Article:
Whilst using Google's (youtube's) bandwidth to show the ad in flash form is all fine and good, the version above is the silverlight version which I got from my colleague Keith Combs. Keith has a couple of interesting links on the front page of his blog right now, he's got the advance spec for Dell's new monster laptop: with 3 times the CPU grunt and 4 times the memory of what I have now, in a package which can go in wheel on luggage - is could be the core of event delivery for the next couple of years. Since I'm going to be helping out with an HPC (nee Computer Cluster Server) event in October, his piece on the Cray CX1 caught my eye. With 8 nodes with 8 cores in a single box, and it would have made it onto the top 500 supercomputers in the world in 2004.  Which thinking about the power of those weird and wonderful beasts with the Stonehenge-inspired design that I was thinking of in that chat with Mike. Lordy, you have to love Moore's law. According Wikipedia the Cray X-MP which was the top dog in 1988 was introduce in 1984 at a cost of $15M (call it £25M in today's Money). It had 1/5 of the power of each core in my Laptop. And if you've got £50K to spend on the CX-1 it will buy you the equivalent of 500 X-MPs for 1/500th of the price (£100 a go, a 250,000 fold improvement. Based the traditional doubling every 18 months Moore would only give about 65,000 times improvement).  Watch Cray's video which ends with the description "Unprecedented personal computing capabilities".  If a machine like that had a voice it would sound like James Earl Jones and it would be saying "AND I'M A PC"

 

Comments
  • John Gruber has good coverage of the new adds, see

       http://daringfireball.net/2008/09/digging_deeper

    John's reaction typifies those of many, including me.  *I* am not a Mac or a PC, I'm a human being who *uses* these tools.  In the Apple ads, two actors are personifications of computers.  In the Microsoft ads, people actually claim to be *be* the computers they use, which strikes me as disturbing at best.  Do they also say "I'm a Kleenex!" or "I'm a Nike Running Shoe!"?

    Then there is the rather sad news that the photos for the campaign were actually processed on Macs, and that the celebrity endorsements from Eva Longoria, Pharrell Williams, Deepak Chopra are somewhat tainted by the fact that they're Mac users. (According to Valleywag.)

    I understand that Microsoft felt obligated to respond to Apple's campaign, but it seems that in trying to copy it, their version shows that they've missed the point.  (Not for the first time.  There are many classic examples, but a recent one would be how Flip 3D in Vista clones Exposé on the Mac, but misses the point that the whole idea behind Exposé was to let you see all of your windows *at the same time*, rather than to show off the video card.)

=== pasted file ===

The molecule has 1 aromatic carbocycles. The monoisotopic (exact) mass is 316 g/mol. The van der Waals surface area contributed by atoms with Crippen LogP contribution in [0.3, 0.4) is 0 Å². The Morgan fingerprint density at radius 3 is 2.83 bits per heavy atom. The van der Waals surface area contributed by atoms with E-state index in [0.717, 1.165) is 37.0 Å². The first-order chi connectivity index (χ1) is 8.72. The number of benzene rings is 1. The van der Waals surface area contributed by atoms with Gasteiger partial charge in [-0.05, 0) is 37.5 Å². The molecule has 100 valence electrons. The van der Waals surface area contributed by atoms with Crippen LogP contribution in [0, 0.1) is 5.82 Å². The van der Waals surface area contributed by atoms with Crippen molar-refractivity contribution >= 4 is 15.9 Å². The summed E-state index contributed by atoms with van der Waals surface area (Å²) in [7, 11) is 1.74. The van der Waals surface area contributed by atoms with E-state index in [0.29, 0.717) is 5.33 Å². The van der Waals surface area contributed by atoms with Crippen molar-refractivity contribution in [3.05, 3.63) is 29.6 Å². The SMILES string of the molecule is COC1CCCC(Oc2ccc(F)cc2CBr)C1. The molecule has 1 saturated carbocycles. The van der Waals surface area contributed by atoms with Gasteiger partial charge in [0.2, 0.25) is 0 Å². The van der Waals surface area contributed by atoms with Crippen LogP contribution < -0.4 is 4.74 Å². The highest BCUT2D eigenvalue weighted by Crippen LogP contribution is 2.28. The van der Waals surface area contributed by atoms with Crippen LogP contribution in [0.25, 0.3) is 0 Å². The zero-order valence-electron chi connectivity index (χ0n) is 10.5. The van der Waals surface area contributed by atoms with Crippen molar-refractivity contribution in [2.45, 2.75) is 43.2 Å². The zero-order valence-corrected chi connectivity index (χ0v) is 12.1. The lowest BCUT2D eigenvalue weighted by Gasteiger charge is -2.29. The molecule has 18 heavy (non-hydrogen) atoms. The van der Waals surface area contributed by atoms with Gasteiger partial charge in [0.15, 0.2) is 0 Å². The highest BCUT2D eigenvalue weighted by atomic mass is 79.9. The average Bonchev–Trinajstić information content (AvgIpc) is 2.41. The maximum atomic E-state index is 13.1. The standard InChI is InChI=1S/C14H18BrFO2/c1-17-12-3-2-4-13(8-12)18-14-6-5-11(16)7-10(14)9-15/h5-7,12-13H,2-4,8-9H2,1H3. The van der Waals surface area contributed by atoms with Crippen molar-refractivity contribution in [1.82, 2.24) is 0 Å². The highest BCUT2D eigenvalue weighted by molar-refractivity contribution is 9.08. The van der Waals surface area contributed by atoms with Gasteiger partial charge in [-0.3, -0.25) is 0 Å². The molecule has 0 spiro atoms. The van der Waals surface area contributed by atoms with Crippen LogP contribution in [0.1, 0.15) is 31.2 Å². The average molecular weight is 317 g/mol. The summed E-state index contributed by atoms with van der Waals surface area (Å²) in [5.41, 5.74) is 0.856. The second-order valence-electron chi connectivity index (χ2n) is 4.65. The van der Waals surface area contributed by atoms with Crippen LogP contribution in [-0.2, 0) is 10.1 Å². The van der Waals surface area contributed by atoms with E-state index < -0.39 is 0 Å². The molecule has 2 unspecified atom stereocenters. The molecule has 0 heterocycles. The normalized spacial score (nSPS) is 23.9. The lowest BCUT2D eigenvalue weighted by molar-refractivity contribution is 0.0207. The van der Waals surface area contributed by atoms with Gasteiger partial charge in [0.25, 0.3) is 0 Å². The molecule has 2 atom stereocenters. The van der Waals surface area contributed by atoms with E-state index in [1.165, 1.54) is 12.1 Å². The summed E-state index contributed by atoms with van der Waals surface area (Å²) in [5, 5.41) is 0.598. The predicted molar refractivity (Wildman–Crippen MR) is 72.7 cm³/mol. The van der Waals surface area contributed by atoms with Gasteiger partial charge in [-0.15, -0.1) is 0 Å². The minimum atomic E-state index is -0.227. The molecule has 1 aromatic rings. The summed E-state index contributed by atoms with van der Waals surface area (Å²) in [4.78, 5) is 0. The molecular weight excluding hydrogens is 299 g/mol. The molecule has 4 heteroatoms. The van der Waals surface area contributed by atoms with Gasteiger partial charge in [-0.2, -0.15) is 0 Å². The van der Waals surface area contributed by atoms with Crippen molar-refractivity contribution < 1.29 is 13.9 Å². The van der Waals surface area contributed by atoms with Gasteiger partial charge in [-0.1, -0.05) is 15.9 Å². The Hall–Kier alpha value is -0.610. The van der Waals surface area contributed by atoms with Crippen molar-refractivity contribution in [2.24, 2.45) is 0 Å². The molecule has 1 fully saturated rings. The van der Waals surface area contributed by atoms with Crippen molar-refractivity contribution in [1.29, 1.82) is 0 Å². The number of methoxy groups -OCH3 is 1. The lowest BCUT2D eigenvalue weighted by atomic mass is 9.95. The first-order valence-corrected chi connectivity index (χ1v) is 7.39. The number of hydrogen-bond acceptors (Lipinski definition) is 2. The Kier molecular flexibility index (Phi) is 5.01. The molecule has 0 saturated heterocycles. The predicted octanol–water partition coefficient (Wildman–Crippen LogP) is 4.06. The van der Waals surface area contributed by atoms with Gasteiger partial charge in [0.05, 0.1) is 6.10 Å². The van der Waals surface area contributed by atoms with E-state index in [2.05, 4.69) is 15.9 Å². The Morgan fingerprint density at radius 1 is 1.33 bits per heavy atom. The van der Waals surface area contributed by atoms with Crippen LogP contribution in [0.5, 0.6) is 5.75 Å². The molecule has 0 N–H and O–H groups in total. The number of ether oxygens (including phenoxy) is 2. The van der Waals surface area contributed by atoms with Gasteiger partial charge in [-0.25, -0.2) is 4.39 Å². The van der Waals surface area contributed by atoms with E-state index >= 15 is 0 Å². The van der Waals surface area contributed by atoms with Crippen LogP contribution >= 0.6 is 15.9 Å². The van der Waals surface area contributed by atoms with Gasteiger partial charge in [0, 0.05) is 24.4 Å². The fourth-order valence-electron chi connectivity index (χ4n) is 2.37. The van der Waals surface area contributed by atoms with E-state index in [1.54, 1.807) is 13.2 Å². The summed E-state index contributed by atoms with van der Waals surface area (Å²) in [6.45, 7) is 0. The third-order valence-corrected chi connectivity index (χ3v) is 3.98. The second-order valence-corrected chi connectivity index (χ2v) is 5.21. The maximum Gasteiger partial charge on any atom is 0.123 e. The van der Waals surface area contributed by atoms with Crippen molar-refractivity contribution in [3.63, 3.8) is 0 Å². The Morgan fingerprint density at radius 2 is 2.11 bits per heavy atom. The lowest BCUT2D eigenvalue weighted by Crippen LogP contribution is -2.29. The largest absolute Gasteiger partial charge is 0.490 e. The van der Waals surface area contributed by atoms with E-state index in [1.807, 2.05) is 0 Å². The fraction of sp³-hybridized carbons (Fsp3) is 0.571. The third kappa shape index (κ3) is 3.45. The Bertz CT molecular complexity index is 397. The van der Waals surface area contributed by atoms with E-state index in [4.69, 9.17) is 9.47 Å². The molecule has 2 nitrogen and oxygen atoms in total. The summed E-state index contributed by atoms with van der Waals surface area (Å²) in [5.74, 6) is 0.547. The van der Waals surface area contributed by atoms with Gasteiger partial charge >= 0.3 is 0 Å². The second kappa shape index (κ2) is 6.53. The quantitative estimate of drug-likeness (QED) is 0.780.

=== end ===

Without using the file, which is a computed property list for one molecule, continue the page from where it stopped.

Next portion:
To me, the whole campaign, and in general Microsoft's response to the Mac, makes Microsoft seem worried (or possibly desperate).  Is the Mac really so threatening that they need to say "Really, lots of people use PCs! PCs are fine!".  Duh.

    On Silverlight, lots of people don't have it installed, and do have Flash.  In general, I have a negative reaction when someone has a website that says "To view this content, install this plugin" -- I reply "to reach this viewer, use web standards".  I think it is a mistake to needlessly throw up roadblocks to people viewing your content -- people viewing web pages have lots of choices and will wander elsewhere if you create hassles for them.  Flash is at least fairly ubiquitous, although personally I don't like any of these web plugins.  Flash is a CPU hog and Flash content isn't accessible.  I'd be pleased to learn that Silverlight is different, but I don't hold out a lot of hope there.  Most of the time we could do without the plugins -- HTML5 will make video embedding easier than ever.  And even without HTML5, much of the "cool" stuff people used to think required Flash can be done with pure web technologies (check out http://280slides.com/ for a cool example).

    Anyway, for those who have Flash but not Silverlight, here is a link to an article about the ads with embedded Flash versions

       http://gizmodo.com/5052051/microsofts-im-a-pc-ad-beats-seinfeld-but-not-hodgman

  • Nah. Apple said "Here's the personality of a Mac and the Personality of a PC". The Ads just show the PC has many personalities. I read the valley wag thing and tried to find any exif data which had the Photoshop for mac bit, but failed. Since we have used agencies which put sites up for us on Linux hosts that's hardly a first. (Sigh). I can't speak to the celeb thing. If they are mac users then it might call their integrity into question.

    We're neither worried nor desperate, but we are somewhat pissed off that the Apple ads insult the 90% of the world who use PCs.

    "To view this content, install this plugin" -- that's generally my attitude to flash. In fact so much flash is so bad that I use IE7Pro to block it and only once in a while I re-enable it.

    Flash is a fairly ubiquitous non-standard, and the push for Silverlight is to make it ubiquitous too. I had a link to the flash ad in the main post.

  • Nah. Apple said "Here's the personality of a Mac and the Personality of a PC". The Ads just show the PC has many personalities. I read the valley wag thing and tried to find any exif data which had the Photoshop for mac bit, but failed. Since we have used agencies which put sites up for us on Linux hosts that's hardly a first. (Sigh). I can't speak to the celeb thing. If they are mac users then it might call their integrity into question.

    We're neither worried nor desperate, but we are somewhat pissed off that the Apple ads insult the 90% of the world who use PCs.